But the real “vernacular language” was, of course, voicing the suffering of people. This is the point where we find the conflation of cultural tradition and political allegiance – i.e., nationalism and catholicism in a very strong sense.

Nowadays, popular catholicism faces the conflation of so-called “new religons” which are dominating, and creating conflict, till to violence among religions. The intriguing point is that, the center creed of popular catholicism is suffering. They believe that faith and life, suffering and God is one. In their mind, they believe that there is cause of and way out from that suffering; the path to end this suffering is catholic church (in minor tone, they affiliated to protestant and islam). For long experience, in the very dark ages of the history of Timor-Leste, people have been founding and trusting the church as the place where they find the strong defense for their life. Somehow, the suffering also related very much to economic life. Consequently, it is also hugely come as relativism religiosity or materialism spirituality; they worship god of food, god of shelter, god of medicine, and so on. The people can easily leave their catholic faith and commitments for encountering benefits from “new religions” because they have fund and food. These alone already bring about conflict among mainline religions (catholic, protestant and islam) which is also spread to the mainstream sects like jehova’s witness, christian visions, and others.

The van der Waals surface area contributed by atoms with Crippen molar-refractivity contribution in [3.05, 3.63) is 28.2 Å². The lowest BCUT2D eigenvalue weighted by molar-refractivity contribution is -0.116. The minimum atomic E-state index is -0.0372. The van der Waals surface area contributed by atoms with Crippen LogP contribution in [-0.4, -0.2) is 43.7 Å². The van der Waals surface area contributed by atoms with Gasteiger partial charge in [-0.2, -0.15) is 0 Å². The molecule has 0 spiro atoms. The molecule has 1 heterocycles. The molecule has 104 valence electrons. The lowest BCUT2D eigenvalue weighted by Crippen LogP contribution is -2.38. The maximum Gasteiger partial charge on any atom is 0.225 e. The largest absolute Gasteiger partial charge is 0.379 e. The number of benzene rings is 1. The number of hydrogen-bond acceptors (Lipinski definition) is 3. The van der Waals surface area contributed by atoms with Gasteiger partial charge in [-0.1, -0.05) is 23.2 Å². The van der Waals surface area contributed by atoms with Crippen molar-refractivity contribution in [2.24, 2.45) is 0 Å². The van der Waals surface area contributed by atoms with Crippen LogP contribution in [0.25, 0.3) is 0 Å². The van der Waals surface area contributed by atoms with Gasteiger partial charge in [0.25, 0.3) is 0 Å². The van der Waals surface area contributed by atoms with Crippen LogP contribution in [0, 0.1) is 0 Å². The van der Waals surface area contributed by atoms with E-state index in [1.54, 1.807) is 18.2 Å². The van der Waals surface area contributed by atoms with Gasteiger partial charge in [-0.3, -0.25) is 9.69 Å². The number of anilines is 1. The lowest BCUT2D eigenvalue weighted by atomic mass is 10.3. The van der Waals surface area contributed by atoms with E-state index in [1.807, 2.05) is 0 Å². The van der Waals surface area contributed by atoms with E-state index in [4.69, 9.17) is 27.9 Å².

Next point is on doctrincal catholicsm, wherein the hierarchy plays the fundamental and strong role in the society of Timor-Leste. Bishops and Priests are the preachers which transmit the messages from God. They proclaim the faith of catholic in the Bible and teach the people to worship God. People obey God through accepting the preaching and put in practice. They provide ministery of sacraments, which express living faith toward God and eternal life. But, in one way or another, not rarely this model can fall into clericalism. In pejorative manner, clericalism is often become political power of Bishops dan Priests (and their supporters, or “cronyism”) in politic, economic and social affairs. Outside the clergy, very frequently clericalism also means an application of church-based thought (or theology) to secular issue. In the aforementionded of history, it is important to discern in very clear way the implementation of concordat, namely, how to work in fair way the separation and cooperation of church and state. Because, clericalism is not truly involving of clericalism. Bishops and Priest should not act as a powerful force in matters beyond the internal concerns of catholic church. If the legal framework clearly put in force, then every wrongdoing of clergy or their leadership cannot be covering up easily. If so, then clericalism has come to mean a division between ordained church leader and the lay leader which are also catholic faith devoted.